From Medscape Medical News
Laurie Barclay, MD
January 3, 2011 — Parents' assessment of earache pain in preverbal children with presumed acute otitis media (AOM) might be unreliable, according to the results of a study reported in the December 2010 issue of the Journal of Pain.
"In preverbal children, who constitute the majority of children with AOM, it is not clear how parents determine whether their child is having otalgia," write Nader Shaikh, MD, MPH, from the Division of General Academic Pediatrics, University of Pittsburgh School of Medicine in Pennsylvania, and colleagues. "Specifically, it is unclear which of the symptoms of AOM impacts parental pain assessment the most. Information regarding specific symptoms with high levels of association with otalgia can help clinicians focus their history taking."
The study goal was to assess how parents of preverbal children decide if their child is experiencing otalgia. The investigators wrote 8 case scenarios describing a 1-year-old child with AOM using various combinations of 6 observable behaviors: fussiness, ear tugging, eating less, fever, difficulty sleeping, and reduced play.
Using a visual analog scale, 69 parents of children with a history of AOM who attended an ambulatory clinic for well or sick visits were asked to score the pain level for each constructed case. Although each of the 6 observable behaviors was significantly associated with increased pain scores (P < .0001), ear tugging and fussiness had the greatest effect on the parents' pain ratings.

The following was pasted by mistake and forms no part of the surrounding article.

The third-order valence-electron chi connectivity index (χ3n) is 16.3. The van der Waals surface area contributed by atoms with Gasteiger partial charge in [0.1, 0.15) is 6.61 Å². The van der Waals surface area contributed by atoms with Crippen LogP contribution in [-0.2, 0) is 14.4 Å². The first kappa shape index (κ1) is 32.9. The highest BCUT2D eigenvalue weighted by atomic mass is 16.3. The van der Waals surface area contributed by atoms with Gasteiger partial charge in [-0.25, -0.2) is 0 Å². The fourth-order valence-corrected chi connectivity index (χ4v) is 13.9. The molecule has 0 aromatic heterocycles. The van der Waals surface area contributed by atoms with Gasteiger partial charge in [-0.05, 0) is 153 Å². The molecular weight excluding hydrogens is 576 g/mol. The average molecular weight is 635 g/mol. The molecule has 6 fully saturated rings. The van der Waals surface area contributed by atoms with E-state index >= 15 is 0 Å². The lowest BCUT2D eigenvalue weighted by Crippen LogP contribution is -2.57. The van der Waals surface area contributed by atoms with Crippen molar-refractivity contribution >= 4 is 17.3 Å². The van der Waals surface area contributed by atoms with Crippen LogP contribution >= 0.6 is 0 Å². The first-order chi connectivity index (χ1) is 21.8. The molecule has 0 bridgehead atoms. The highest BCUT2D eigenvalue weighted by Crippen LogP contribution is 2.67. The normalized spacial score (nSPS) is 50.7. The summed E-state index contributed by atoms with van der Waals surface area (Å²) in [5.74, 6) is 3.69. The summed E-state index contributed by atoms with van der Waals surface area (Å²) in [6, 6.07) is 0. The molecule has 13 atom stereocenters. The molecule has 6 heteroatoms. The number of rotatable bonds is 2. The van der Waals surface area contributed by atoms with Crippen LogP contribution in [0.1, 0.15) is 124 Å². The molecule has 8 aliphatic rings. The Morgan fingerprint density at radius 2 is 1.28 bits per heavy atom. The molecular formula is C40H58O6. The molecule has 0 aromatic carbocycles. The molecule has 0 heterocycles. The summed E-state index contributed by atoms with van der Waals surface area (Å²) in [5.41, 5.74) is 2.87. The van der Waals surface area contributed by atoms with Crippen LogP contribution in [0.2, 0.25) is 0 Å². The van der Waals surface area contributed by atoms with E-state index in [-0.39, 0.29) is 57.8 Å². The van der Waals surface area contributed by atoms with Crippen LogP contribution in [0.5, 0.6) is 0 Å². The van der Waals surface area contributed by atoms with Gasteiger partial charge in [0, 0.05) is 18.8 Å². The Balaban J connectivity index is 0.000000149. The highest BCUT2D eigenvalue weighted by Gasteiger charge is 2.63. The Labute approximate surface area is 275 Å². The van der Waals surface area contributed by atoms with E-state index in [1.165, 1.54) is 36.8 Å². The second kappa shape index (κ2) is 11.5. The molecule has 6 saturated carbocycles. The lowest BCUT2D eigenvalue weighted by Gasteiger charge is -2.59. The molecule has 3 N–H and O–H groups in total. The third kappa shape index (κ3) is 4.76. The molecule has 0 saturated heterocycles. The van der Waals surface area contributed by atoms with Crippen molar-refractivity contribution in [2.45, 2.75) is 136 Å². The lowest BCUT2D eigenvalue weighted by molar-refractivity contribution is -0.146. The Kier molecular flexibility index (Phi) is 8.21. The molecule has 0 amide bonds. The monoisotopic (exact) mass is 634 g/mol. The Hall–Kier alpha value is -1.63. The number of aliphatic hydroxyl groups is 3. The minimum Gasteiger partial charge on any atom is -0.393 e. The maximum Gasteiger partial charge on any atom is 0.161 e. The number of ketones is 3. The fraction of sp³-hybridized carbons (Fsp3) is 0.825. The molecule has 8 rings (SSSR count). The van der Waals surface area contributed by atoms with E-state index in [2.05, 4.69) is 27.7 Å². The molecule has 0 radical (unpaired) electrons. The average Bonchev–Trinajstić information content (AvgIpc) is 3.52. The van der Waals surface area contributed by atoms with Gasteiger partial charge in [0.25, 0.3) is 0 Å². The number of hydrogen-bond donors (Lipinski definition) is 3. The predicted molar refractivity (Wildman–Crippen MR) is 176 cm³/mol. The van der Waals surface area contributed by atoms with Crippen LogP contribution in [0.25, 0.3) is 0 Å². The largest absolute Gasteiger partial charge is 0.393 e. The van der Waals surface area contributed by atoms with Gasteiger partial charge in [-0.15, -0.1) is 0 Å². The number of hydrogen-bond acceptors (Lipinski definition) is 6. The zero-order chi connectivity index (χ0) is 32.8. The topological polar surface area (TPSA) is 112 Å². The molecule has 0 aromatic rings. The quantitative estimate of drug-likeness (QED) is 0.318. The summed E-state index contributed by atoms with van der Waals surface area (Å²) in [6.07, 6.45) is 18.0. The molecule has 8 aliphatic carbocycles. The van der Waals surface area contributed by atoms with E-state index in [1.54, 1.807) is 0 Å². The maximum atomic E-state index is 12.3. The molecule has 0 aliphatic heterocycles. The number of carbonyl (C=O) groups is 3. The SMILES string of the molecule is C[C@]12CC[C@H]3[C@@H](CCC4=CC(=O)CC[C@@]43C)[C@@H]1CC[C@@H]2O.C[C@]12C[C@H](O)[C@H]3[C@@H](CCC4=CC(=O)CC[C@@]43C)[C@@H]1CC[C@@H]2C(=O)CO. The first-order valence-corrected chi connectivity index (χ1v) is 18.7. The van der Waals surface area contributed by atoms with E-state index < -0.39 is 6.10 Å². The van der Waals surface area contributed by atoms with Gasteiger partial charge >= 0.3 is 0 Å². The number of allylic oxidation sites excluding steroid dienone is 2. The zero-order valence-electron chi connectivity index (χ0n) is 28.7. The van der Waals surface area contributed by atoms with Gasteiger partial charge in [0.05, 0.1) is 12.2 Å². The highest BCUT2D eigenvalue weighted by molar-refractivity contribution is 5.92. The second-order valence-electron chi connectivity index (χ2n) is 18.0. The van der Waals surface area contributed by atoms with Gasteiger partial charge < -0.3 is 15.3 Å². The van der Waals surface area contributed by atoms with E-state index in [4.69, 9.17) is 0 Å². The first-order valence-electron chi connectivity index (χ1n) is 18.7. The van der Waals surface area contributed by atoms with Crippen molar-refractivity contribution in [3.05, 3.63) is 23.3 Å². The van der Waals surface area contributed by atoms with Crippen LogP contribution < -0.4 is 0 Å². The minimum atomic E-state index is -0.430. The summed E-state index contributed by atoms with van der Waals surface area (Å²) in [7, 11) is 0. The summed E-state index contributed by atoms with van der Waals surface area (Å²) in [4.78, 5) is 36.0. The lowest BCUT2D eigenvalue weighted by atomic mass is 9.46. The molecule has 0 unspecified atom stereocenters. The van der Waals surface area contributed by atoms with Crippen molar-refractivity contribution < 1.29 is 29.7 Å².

Factors associated with higher reported pain levels were higher level of parental education (P = .007) and private insurance (P = .001).
"Parents of preverbal children with acute otitis media use observable behaviors to determine their child's pain level," the study authors write. "Interpretation of symptoms, however, appears to be influenced by socioeconomic status. Thus, we question the utility of using a 1-item parental pain scale in clinical trials that include preverbal children."
Limitations of this study include the relatively small sample size and the homogeneous study population. The investigators also note that parents' responses to scenarios about a hypothetical child could have differed from their real-life responses to their own child.
"In the most recent guidelines on the measurement of pain in pediatric clinical trials, all pain measures recommended were multi-item scales: Use of global single-item scales for the measurement of pain in preverbal children was not endorsed," the study authors conclude. "In a clinical setting, we feel that asking parents about specific observable behaviors, such as ear tugging and fussiness, would nicely complement a general question about ear pain. This would ensure that clinicians are aware of the specific symptoms present and at the same time fully understand and address parental concerns about their child's condition."
The National Center for Research Resources supported this study. Two of the study authors are employees of Novartis Oncology.
J Pain. 2010;11:1291-1294. Abstract